Jaap Van Zweden at NY Philharmonic

Another Openin', Another Maestro

By: - Sep 20, 2017

The changing of the guard at any major symphony orchestra is  long and complicated. For the New York Philharmonic, who are in the process of installing the Dutch conductor Jaap van Zweden as its new music director, that transition took another turn on Tueday night. Van Zweden is not quite "here" yet. He will start his first official season with the orchestra in 2018 and conduct a few subscription concerts this year. Meanwhile, he will divide this season between New York, Hong Kong and Dallas, where he is in the final year of his contract.

For this program, the music director designate chose former Philharmonic music director Gustave Mahler's Symphony No. 5 instead of the usual potpourri of lighter pieces. This signifies a seriousness of intent and a desire to steer this orchestra back to what it does best: big, burly pieces that are familiar to audiences and still present opportunities for adventurous music-making. And so it was with this Mahler, whose five movements followed the traditional season-opening performance of The Star-Spangled Banner.

Van Zweden chose a moderately fast tempo for the opening bars of the Marcia funebre, a dour processional built around a four-note trumpet call that makes its first appearance in the composer's Fourth. (This is in itself a permutation of the insistent four note "door-knocker" theme that opens Beethoven's Fifth.) Mahler has it answered by the crash of cymbals and the chug of cellos, bass and finally, contrabassoon and tuba. It is one of Mahler's most dramatic openings and requires great concentration and purity of tone from the principal trumpet if it is to come off.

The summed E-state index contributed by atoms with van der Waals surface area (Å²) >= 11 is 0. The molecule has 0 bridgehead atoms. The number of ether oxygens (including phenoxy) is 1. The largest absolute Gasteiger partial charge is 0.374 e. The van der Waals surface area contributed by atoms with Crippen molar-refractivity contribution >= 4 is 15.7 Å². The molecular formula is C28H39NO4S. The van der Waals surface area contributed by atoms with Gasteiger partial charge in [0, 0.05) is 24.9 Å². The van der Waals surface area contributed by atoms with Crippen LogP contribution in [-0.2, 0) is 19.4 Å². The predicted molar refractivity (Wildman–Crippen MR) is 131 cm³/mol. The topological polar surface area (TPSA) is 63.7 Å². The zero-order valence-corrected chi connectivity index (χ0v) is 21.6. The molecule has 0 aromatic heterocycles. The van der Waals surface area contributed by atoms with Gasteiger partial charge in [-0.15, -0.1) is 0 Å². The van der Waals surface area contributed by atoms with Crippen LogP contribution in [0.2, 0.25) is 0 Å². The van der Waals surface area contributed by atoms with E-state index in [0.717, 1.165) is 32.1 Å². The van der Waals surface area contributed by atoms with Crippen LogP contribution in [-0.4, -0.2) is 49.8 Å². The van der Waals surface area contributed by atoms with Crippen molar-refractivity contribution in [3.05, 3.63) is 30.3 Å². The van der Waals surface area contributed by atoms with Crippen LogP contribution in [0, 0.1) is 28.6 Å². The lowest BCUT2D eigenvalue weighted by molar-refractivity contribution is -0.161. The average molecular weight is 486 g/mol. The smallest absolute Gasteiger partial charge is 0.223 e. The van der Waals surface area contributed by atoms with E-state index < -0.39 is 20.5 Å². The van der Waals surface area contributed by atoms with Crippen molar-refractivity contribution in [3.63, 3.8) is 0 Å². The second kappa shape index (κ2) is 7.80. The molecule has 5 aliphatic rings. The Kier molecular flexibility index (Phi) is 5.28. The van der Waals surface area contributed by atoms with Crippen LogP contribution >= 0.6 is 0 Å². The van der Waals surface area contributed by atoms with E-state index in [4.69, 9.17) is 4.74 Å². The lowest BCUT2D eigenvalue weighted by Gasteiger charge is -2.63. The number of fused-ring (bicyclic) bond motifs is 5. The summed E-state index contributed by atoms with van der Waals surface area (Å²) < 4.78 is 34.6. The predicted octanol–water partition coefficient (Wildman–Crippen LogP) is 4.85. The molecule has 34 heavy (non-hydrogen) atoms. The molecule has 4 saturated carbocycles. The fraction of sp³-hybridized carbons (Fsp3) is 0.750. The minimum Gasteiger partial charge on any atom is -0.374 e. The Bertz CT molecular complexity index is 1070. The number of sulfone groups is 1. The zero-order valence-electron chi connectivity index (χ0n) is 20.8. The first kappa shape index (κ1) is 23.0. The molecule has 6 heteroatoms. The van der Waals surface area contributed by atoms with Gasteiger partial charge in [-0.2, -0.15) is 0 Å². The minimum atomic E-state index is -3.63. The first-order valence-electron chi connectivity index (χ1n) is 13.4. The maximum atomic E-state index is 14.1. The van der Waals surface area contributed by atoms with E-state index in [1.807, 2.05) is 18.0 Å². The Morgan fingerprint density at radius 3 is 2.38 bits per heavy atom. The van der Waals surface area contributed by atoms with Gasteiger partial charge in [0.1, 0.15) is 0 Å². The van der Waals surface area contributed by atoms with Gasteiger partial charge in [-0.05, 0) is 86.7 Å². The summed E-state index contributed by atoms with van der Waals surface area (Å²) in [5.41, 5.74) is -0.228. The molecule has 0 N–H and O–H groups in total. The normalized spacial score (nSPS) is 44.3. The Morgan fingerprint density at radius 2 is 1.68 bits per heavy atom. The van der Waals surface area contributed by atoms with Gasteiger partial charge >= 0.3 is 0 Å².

The orchestra responded to the call of the trumpets,  stretching like a large, hungry animal before going on the hunt, through the march rhythms, which slowed in tempo as the movement progressed. They were answered by comforting, lyric phrases in the strings. What was most notable here was the conductor's comfort, applying rubato where he thought it necessary and getting generous results back from his new orchestra. One could hear the gratitude in the Philharmonic players, who can be a fickle bunch in big pieces like this one.

Finally the development came,  a rending Mahler "horror" chord and a swift careening variation with the march speeding up into a panicked run. Van Zweden pulled and stretched the music here with a growing sense of confidence, bringing the orchestra safely through this emotional outburst and finding its feet again with the massive recapitulation of the opening "funeral" theme. The best playing came in the coda, which raced abruptly forward only to end in a few shuffling, muffled notes.

That sense of  confidence continued in the second and third movements. The first of these is a bizarre structure even by Mahlerian standards, with three themes fighting to squeeze into the music and arguing with each other for the listener's attention. In the central Scherzo, a loping horn theme leads to a kind of faux-pastorale dance in the woodwinds. This in turn creates a promise of eventual emotional transfiguration: the funeral is over and life is about to go on. Van Zweden did not give the audience a chance to catch its breath, piling movement upon movement with professional skill and an eye for drama that had not been apparent in his past appearances.

The Adagietto is the fourth movement and remains the most famous thing Mahler ever wrote. However, to excise this work from its context robs it of its function, which is to transform the agonies of the first three movements into something optimistic and hopeful. Mahler wrote this movement as a portrait of his wife, and in it shows her function in his hectic life. Van Zweden conducted with a nod to this legacy, leading a slow and translucent performance that was followed by the fugal finale. Here, conductor and orchestra made joyful music together at last. Long may this arrangement continue.

(Reprinted by permission of Superconductor).